When Violence is Justified

When Violence is Justified

By: Kathy Li

Violence as self-defense is justified when the person defending has no intentions to harm the attacker. When there are no intentions to harm the other person but to save yourself, violence is justified. If someone comes up and attacks another person on the street, the defender is justified to do whatever to save him or herself from being attacked. Once the defender is free though, it is not justified to shoot the offender dead. Then the defender has intentions of harming the attacker. Malcolm X has said, “I wouldn’t call on anyone to be violent without a cause. But I think the black man in this country, above and beyond people all over the world, will be more justified when he stands up and starts to protect himself, no matter how many necks he gas to break and heads he has to crack.” Using self-defense is just to defend yourself, but not to cause any further harm than necessary.

Some could say using violence back would make you just as bad as the original violence user. It would be using violence in reverse. Using violence doesn’t make you as bad as the attacker because violence is not being used to cause intentional harm to others. A person using violence as self-defense is not using it for bad intentions, like the attacker is. These are two separate ways violence can be used. People defending themselves are using violence solely to defend themselves, while attackers are using violence only to harm others.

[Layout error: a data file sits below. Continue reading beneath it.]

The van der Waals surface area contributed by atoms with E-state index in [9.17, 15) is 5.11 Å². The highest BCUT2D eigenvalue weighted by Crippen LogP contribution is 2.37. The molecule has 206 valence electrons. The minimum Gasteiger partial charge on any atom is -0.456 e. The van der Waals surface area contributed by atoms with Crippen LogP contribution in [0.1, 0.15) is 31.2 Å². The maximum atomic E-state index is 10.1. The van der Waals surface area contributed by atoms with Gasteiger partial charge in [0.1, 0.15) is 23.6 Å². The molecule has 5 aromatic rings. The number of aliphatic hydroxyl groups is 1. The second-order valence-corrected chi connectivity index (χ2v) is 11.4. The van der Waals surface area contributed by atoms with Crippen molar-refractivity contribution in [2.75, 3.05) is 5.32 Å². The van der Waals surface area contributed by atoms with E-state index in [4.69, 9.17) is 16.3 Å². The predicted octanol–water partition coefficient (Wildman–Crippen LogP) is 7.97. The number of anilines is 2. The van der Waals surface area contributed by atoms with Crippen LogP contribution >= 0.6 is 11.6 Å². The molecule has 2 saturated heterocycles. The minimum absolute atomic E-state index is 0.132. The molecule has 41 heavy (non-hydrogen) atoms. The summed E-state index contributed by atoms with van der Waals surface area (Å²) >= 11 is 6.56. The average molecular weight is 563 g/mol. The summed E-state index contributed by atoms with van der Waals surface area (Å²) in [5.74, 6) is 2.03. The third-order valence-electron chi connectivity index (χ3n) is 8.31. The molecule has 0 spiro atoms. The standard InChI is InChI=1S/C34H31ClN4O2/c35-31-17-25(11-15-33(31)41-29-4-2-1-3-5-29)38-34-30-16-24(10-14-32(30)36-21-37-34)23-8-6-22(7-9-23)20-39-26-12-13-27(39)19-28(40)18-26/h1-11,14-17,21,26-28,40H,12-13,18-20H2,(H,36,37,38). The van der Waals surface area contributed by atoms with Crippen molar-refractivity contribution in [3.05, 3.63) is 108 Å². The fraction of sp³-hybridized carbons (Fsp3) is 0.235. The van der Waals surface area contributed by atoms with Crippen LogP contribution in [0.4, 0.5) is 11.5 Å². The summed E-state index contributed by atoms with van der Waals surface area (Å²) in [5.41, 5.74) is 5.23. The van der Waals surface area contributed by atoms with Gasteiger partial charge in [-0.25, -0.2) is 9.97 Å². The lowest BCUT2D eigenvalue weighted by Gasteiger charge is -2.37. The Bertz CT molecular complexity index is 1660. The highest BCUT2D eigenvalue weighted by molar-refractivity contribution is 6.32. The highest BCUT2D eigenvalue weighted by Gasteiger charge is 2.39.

Self defense is only justified when there is an immediate threat. Criminal.findlaw.com states,” The threat can be verbal, as long as it puts the intended victim in an immediate fear of physical harm.  Offensive words without an accompanying threat of immediate physical harm, however, do not justify the use of force in self-defense.” Once the immediate harm ends, violence loses its justification as self-defense. Instead, it would retaliatory, like revenge.



Criminal Find Law – Self Defense